Kazuaki Tanahashi, born in Japan in 1933 and working in the United States since 1977, is an artist, writer, worker for peace and an environmental advocate. Kaz’s one-stroke paintings, multicolor Zen circles, and calligraphy have appeared in solo exhibitions throughout the world. His publications include Brush Mind, Penetrating Laughter: Hakuin’s Zen and Art; and Lotus. Since 1960 he has dedicated much of his life to translating Zen master Eihei Dogen’s writings, in such books as Moon in a Dewdrop, Enlightenment Unfolds, and The True Dharma Eye: Zen Master Dogen’s Three Hundred Koans. He is a Fellow of the World Academy of Art and Science and founding director of A World without Armies. Photographs of his colorful enso [circle] paintings appear here. “The circle belongs to everybody,” Kaz says. “Young or old, physically fit or not, anyone can draw a circle.”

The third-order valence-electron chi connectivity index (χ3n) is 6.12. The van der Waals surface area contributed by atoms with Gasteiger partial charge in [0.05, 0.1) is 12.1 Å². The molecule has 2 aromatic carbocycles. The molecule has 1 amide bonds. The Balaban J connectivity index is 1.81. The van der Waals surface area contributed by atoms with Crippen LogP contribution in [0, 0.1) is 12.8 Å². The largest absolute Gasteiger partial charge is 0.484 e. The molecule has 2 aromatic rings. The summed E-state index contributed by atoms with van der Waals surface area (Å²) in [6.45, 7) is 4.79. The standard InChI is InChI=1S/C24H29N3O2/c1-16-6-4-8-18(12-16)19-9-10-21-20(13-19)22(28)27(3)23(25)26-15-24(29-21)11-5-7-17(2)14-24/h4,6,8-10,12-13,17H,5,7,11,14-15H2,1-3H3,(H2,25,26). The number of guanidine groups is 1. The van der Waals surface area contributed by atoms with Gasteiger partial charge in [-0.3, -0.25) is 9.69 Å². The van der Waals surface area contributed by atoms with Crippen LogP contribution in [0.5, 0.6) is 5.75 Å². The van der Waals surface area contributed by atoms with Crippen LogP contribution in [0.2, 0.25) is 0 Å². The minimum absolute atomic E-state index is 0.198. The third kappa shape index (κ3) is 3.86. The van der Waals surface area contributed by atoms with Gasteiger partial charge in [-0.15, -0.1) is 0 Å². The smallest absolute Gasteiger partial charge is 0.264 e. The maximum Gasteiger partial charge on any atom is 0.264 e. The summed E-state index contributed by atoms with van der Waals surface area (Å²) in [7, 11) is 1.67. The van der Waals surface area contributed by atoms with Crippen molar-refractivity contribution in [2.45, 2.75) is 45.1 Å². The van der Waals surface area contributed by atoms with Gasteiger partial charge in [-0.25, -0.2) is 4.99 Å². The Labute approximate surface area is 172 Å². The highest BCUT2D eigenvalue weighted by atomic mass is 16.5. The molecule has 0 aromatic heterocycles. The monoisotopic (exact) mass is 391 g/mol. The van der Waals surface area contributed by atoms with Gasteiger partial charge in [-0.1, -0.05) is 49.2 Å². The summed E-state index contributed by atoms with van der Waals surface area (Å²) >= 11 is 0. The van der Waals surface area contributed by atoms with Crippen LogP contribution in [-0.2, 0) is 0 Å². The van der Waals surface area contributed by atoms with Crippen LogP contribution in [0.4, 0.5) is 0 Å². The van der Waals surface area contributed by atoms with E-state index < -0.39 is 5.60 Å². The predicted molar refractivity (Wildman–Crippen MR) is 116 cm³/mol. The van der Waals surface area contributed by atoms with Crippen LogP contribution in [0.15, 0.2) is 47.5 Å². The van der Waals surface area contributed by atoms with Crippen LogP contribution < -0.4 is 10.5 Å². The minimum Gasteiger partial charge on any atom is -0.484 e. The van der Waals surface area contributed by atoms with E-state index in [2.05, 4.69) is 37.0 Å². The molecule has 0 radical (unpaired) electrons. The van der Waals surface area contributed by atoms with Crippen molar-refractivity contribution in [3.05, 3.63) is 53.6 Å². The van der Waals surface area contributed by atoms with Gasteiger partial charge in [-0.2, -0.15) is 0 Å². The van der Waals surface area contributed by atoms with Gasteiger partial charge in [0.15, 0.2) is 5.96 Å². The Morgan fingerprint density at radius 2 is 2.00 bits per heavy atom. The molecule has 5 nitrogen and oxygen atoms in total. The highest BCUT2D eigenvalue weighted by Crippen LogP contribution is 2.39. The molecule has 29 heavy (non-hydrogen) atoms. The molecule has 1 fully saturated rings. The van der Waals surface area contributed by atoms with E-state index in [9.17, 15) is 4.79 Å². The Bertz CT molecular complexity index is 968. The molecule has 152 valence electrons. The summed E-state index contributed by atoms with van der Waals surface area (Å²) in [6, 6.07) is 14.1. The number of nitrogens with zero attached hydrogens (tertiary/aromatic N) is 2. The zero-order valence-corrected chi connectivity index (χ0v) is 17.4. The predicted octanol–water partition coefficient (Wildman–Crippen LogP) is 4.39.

Elizabeth Mattis-Namgyel lives in the wild and craggy mountains of Crestone, Colorado. She has studied under the guidance of her teacher and husband, Dzigar Kongtrul Rinpoche, for twenty-five years. She has a master’s degree in Buddhist studies, has completed over six years in retreat and now guides students in long solitary retreats at Longchen Jigme Samten Ling, Kongtrul Rinpoche’s retreat center in Crestone. She edited both of Kongtrul Rinpoche’s books, It’s Up to You and Light Comes Through. Her first book, The Power of an Open Question, will be released by Shambhala Publications in September. Elizabeth is haunted and inspired by the challenges that arise for Buddhist practitioners. She is particularly focused on the Buddhist teachings on emptiness and how to bring them to life directly. In her article, “Power of an Open Question,” Elizabeth leads us through a personal inquiry while she grapples with her assignment: “What is the practice of open questioning?” She will be leading an online retreat at tricycle.com in September.